“As a 22-year-old second lieutenant, I was put in charge of a flight of 65 Airmen,” she explains. “I was young, inexperienced and had a lot to learn. Thankfully, I worked with strong non-commissioned officers who taught me about leadership and made sure I was successful.”
After a couple of years serving in the squadron, Cargile was selected to serve a one-year special assignment as the 28th Bomb Wing’s executive officer.
“That staff position at wing headquarters opened my eyes to the bigger picture of how our B-1B bomber mission operated and how we fit into the larger Air Force,” she says. “After that year was up, because of my prior experience in radio news, I wanted to cross train out of logistics and into public affairs and I was able to do so.”
Cargile spent her final year at Ellsworth as the deputy chief of public affairs for the base.
“My time at Ellsworth was great, with experiences as varied as supporting a global power show of force mission along the Iraq/Kuwait border, to working with international media during the decommissioning of the Minuteman II nuclear missiles and Russian START nuclear treaty inspections,” Cargile says.
“During that time, the Air Force also sent me to training to learn about environmental remediation and I did a lot of public outreach related to environmental cleanup around the base — which was a Superfund site. That environmental training and experience later formed the foundation for work I did in the private sector after leaving active duty.”
When Cargile made captain in 1995, she was transferred as a public affairs officer to Headquarters Air Intelligence Agency on Security Hill in San Antonio, Texas — which is now known as 16th Air Force.
“It was an exciting time to work in the intelligence community, as the internet was taking off globally and some of the initial doctrine on cyber and information warfare was beginning to crystallize,” she says.
After her children were born in 1998, Cargile made the decision to transfer from active duty to the Reserve.
“I was fortunate to be selected for the Individual Mobilization Augmentee program, in which I was able to continue to serve with the Agency at Security Hill as an individual Reservist attached to the active duty,” she adds.
In 2000, Cargile moved to Anthem with her family and, for the next 11 years, continued to travel back and forth to Texas to serve with the active duty unit for anywhere from several weeks to months each year. She was subsequently promoted to major and then lieutenant colonel.
“Some of the highlights of those years included supporting the response to the Hainan Island international incident in 2001, joint war planning efforts after 9/11, deploying to Guam following the Asian tsunami in 2005 and deploying to Haiti after the earthquake in 2010,” Cargile says.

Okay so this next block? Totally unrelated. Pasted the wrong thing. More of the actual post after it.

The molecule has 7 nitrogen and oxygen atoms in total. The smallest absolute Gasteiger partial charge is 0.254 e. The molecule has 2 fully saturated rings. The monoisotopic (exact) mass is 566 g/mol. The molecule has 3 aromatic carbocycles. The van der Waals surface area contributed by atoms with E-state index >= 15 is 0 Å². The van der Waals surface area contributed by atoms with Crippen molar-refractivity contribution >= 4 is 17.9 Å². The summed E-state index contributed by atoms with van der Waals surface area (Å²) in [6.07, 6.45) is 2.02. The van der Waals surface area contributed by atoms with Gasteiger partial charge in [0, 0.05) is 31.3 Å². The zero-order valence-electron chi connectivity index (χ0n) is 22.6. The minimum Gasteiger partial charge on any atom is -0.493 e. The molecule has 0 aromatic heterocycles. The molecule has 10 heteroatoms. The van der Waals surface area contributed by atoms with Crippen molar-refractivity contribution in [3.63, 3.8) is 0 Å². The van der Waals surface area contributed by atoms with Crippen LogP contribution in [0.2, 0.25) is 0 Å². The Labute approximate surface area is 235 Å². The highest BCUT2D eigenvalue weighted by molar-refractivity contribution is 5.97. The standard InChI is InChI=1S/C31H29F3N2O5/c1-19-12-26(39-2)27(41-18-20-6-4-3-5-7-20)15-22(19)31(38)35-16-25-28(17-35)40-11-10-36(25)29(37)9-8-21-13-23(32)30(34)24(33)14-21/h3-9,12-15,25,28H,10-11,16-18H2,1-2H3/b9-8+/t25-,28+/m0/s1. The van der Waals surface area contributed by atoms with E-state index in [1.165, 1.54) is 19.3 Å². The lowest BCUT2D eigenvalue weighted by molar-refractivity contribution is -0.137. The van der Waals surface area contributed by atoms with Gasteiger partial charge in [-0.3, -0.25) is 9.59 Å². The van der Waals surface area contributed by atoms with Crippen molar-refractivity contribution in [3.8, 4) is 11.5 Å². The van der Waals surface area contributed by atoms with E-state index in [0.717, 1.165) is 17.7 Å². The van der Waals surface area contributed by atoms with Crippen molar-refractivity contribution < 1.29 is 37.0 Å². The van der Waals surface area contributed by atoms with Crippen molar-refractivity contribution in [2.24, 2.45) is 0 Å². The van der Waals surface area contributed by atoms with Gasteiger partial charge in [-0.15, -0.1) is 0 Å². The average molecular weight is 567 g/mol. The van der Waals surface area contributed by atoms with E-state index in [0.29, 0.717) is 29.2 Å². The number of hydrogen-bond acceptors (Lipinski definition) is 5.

“The deployment to Haiti was the most poignant experience of my career. I served as the deputy spokesperson for the military’s Joint Task Force. I also served as the U.S. military liaison to a United Nations-led communications working group that was developing the safe shelter strategy for 2 million displaced Haitians.
“I was embedded with soldiers from the 18th Airborne Corps and U.S. Southern Command. We lived and worked on a parking lot next to the U.S. Embassy in Port-au-Prince. I witnessed loss and destruction on a biblical scale there — and I also witnessed a lot of profound resilience and hope in the Haitian people. I came home a changed person.”
Cargile retired from the Reserve after 20 years of service in 2011.
A Privilege to Serve
Anytime that someone thanks Cargile for her service, she responds that it was her privilege to serve.
“I have received far more gifts from my service than I have given,” she explains. “My dad’s military service meant I grew up living around the world, moving every few years. It was not always easy to be a military brat, but because of that childhood, I learned how to adapt to change and how to get along with all different kinds of people.
“I also learned that I can be happy in a lot of different situations and places. I developed a patriotic love of America paired with a global viewpoint. And in terms of my own service, I learned about self-discipline, resilience and leadership.”
When Cargile first learned of the fundraising for Anthem Veterans Memorial, she did not hesitate to lend her support. She and her husband bought pavers and, several times since then, she has helped out with the community’s annual Veterans Day ceremony.